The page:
Chapter XXXVI. No Way But This
 

In the early days of October, Waymark's book appeared. It excited no special attention. Here and there a reviewer was found who ventured to hint that there was powerful writing in this new novel, but no one dared to heartily recommend it to public attention. By some it was classed with the "unsavoury productions of the so-called naturalist school;" others passed it by with a few lines of unfavourable comment. Clearly it was destined to bring the author neither fame nor fortune.

Waymark was surprised at his own indifference. Having given a copy to Casti, and one to Maud, he thought very little more of the production. It had ceased to interest him; he felt that if he were to write again it would be in a very different way and of different people. Even when he prided himself most upon his self-knowledge he had been most ignorant of the direction in which his character was developing. Unconsciously, he had struggled to the extremity of weariness, and now he cared only to let things take their course, standing aside from every shadow of new onset. Above all, he kept away as much as possible from the house at Tottenham, where Ida was still living. To go there meant only a renewal of torment. This was in fact the commonplace period of his life. He had no energy above that of the ordinary young man who is making his living in a commonplace way, and his higher faculties lay dormant.

In one respect, and that, after all, perhaps the most important, his position would soon be changed. Mr. Woodstock's will, when affairs were settled, would make him richer by one thousand pounds; he might, if he chose, presently give up his employment, and either trust to literature, or look out for something less precarious. A year ago, this state of things would have filed him with exultation. As it was, he only saw in it an accident compelling him to a certain fateful duty. There was now no reason why his marriage should be long delayed. For Maud's sake the step was clearly desirable. At present she and her mother were living with Miss Bygrave in the weird old house. Of Paul there had come no tidings. Their home was of course broken up, and they had no income of their own to depend upon. Maud herself, though of course aware of Waymark's prospects, seemed to shrink from speaking of the future. She grew more and more uncertain as to her real thoughts and desires.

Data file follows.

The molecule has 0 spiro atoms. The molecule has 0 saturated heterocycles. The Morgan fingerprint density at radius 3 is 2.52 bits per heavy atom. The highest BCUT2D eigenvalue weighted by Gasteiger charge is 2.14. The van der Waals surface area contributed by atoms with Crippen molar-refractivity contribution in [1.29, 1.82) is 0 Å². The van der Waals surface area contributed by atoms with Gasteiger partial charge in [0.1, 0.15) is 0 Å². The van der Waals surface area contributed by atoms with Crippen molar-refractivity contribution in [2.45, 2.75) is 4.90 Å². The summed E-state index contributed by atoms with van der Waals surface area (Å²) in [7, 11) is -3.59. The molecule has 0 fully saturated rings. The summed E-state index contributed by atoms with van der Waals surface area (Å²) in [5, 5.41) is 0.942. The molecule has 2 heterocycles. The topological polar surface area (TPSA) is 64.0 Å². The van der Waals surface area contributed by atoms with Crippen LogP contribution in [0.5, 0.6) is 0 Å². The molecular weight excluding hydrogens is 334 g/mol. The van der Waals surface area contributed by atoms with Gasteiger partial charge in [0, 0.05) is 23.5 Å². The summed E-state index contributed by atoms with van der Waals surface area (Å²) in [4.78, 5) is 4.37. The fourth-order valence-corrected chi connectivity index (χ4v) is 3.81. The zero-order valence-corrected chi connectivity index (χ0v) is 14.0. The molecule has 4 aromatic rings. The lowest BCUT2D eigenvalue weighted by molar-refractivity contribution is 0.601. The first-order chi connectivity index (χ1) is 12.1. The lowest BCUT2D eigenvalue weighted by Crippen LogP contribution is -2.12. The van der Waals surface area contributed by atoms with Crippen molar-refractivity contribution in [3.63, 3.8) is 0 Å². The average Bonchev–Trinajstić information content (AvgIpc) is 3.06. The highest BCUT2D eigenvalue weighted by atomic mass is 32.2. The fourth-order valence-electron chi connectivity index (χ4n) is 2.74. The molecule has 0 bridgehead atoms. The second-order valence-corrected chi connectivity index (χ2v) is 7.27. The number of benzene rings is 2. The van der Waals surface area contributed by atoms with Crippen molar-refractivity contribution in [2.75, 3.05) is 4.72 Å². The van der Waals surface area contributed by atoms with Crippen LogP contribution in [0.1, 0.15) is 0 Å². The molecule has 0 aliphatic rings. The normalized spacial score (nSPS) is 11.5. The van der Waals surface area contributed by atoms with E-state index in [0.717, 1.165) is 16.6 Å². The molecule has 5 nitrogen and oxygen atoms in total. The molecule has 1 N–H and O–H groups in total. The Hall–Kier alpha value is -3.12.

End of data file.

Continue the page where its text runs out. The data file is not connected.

And what of Ida? It was hard for her to realise her position; for a time she was conscious only of an overwhelming sense of loneliness. The interval of life with her grandfather was dreamlike as she looked back upon it; yet harder to grasp was the situation in which she now found herself, surrounded by luxuries which had come to her as if from the clouds, her own mistress, free to form wishes merely for the sake of satisfying them. She cared little to realise the minor possibilities of wealth. The great purpose, the noble end to which her active life had shaped itself, was sternly present before her; she would not shirk its demands. But there was lacking the inspiration of joy. Could she harden herself to every personal desire, and forget, in devotion to others, the sickness of one great hope deferred? Did her ideal require this of her?

Would he come, now that she was free to give herself where she would, now that she was so alone? The distance between them had increased ever since the beginning of her new life. She knew well the sort of pride he was capable of; but was there not something else, something she dreaded to observe too closely, in the manner of his speech? Did he think so meanly of her as to deem such precautions necessary against her misconstruction? Nay, could he have guarded himself in that way if he really loved her? Would it not have been to degrade her too much in his own eyes?

He loved her once. Had she in any way grown less noble in his eyes, by those very things which she regarded as help and strengthening? Did he perchance think she had too readily accepted ease when it was offered her, sacrificing the independence which he most regarded? If so, all the more would he shrink from losing for her his own independence.